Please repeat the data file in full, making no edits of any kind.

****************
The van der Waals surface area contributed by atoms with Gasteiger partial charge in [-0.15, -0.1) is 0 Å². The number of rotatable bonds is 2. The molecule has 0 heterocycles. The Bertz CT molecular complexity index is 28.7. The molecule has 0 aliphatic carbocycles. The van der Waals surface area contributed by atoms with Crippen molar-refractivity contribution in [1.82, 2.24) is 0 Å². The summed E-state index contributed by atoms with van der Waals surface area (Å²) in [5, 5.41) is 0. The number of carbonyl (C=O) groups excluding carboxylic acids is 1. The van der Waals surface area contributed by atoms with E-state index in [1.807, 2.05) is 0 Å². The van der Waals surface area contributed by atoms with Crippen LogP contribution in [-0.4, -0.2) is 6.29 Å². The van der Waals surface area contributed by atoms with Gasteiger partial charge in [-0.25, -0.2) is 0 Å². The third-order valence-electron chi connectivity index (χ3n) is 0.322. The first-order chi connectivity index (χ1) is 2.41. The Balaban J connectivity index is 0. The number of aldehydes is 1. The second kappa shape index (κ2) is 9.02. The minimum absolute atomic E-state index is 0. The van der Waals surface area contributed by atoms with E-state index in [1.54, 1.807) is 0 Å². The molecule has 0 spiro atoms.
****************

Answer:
The van der Waals surface area contributed by atoms with Gasteiger partial charge in [-0.15, -0.1) is 0 Å². The number of rotatable bonds is 2. The molecule has 0 heterocycles. The Bertz CT molecular complexity index is 28.7. The molecule has 0 aliphatic carbocycles. The van der Waals surface area contributed by atoms with Crippen molar-refractivity contribution in [1.82, 2.24) is 0 Å². The summed E-state index contributed by atoms with van der Waals surface area (Å²) in [5, 5.41) is 0. The number of carbonyl (C=O) groups excluding carboxylic acids is 1. The van der Waals surface area contributed by atoms with E-state index in [1.807, 2.05) is 0 Å². The van der Waals surface area contributed by atoms with Crippen LogP contribution in [-0.4, -0.2) is 6.29 Å². The van der Waals surface area contributed by atoms with Gasteiger partial charge in [-0.25, -0.2) is 0 Å². The third-order valence-electron chi connectivity index (χ3n) is 0.322. The first-order chi connectivity index (χ1) is 2.41. The Balaban J connectivity index is 0. The number of aldehydes is 1. The second kappa shape index (κ2) is 9.02. The minimum absolute atomic E-state index is 0. The van der Waals surface area contributed by atoms with E-state index in [1.54, 1.807) is 0 Å². The molecule has 0 spiro atoms.